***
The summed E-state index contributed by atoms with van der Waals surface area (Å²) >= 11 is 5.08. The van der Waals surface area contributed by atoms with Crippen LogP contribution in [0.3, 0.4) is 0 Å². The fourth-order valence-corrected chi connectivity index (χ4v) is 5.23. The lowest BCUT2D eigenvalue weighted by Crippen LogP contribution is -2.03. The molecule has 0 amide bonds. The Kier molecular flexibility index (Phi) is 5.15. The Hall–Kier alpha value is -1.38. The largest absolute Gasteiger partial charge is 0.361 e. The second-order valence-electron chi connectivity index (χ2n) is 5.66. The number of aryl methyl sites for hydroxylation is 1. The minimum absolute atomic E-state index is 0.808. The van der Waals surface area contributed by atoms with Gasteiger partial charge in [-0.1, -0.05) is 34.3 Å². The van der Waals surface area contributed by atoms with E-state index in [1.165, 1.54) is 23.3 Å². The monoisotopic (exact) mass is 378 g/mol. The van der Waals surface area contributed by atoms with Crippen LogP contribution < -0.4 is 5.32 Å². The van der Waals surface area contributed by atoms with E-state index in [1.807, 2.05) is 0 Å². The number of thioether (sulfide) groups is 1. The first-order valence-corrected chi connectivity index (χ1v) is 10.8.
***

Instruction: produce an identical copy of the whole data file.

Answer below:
The summed E-state index contributed by atoms with van der Waals surface area (Å²) >= 11 is 5.08. The van der Waals surface area contributed by atoms with Crippen LogP contribution in [0.3, 0.4) is 0 Å². The fourth-order valence-corrected chi connectivity index (χ4v) is 5.23. The lowest BCUT2D eigenvalue weighted by Crippen LogP contribution is -2.03. The molecule has 0 amide bonds. The Kier molecular flexibility index (Phi) is 5.15. The Hall–Kier alpha value is -1.38. The largest absolute Gasteiger partial charge is 0.361 e. The second-order valence-electron chi connectivity index (χ2n) is 5.66. The number of aryl methyl sites for hydroxylation is 1. The minimum absolute atomic E-state index is 0.808. The van der Waals surface area contributed by atoms with Gasteiger partial charge in [-0.1, -0.05) is 34.3 Å². The van der Waals surface area contributed by atoms with E-state index in [1.165, 1.54) is 23.3 Å². The monoisotopic (exact) mass is 378 g/mol. The van der Waals surface area contributed by atoms with Crippen LogP contribution < -0.4 is 5.32 Å². The van der Waals surface area contributed by atoms with E-state index in [1.807, 2.05) is 0 Å². The number of thioether (sulfide) groups is 1. The first-order valence-corrected chi connectivity index (χ1v) is 10.8.